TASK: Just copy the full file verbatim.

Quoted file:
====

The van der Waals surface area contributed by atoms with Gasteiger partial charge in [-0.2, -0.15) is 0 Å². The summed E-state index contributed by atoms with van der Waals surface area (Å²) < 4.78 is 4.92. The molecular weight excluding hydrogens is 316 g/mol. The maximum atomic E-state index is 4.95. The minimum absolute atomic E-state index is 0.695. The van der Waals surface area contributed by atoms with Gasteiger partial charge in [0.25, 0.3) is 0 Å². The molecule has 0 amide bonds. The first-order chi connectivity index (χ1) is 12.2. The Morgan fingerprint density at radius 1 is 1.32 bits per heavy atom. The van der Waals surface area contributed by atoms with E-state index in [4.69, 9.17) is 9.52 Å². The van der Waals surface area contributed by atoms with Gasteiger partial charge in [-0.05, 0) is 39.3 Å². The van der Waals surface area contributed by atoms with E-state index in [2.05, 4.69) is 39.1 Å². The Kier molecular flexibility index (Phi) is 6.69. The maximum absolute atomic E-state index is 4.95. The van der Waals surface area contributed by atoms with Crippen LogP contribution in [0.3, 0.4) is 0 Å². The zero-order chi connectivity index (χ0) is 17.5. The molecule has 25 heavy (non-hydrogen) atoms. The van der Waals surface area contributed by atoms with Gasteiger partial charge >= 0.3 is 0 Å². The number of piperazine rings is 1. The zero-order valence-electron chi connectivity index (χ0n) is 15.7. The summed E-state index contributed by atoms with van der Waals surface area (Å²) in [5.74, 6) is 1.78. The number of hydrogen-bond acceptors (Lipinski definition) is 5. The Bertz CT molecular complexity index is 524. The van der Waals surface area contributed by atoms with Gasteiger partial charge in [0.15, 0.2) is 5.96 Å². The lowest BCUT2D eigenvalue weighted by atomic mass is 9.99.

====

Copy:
The van der Waals surface area contributed by atoms with Gasteiger partial charge in [-0.2, -0.15) is 0 Å². The summed E-state index contributed by atoms with van der Waals surface area (Å²) < 4.78 is 4.92. The molecular weight excluding hydrogens is 316 g/mol. The maximum atomic E-state index is 4.95. The minimum absolute atomic E-state index is 0.695. The van der Waals surface area contributed by atoms with Gasteiger partial charge in [0.25, 0.3) is 0 Å². The molecule has 0 amide bonds. The first-order chi connectivity index (χ1) is 12.2. The Morgan fingerprint density at radius 1 is 1.32 bits per heavy atom. The van der Waals surface area contributed by atoms with E-state index in [4.69, 9.17) is 9.52 Å². The van der Waals surface area contributed by atoms with Gasteiger partial charge in [-0.05, 0) is 39.3 Å². The van der Waals surface area contributed by atoms with E-state index in [2.05, 4.69) is 39.1 Å². The Kier molecular flexibility index (Phi) is 6.69. The maximum absolute atomic E-state index is 4.95. The van der Waals surface area contributed by atoms with Crippen LogP contribution in [0.3, 0.4) is 0 Å². The zero-order chi connectivity index (χ0) is 17.5. The molecule has 25 heavy (non-hydrogen) atoms. The van der Waals surface area contributed by atoms with Gasteiger partial charge >= 0.3 is 0 Å². The number of piperazine rings is 1. The zero-order valence-electron chi connectivity index (χ0n) is 15.7. The summed E-state index contributed by atoms with van der Waals surface area (Å²) in [5.74, 6) is 1.78. The number of hydrogen-bond acceptors (Lipinski definition) is 5. The Bertz CT molecular complexity index is 524. The van der Waals surface area contributed by atoms with Gasteiger partial charge in [0.15, 0.2) is 5.96 Å². The lowest BCUT2D eigenvalue weighted by atomic mass is 9.99.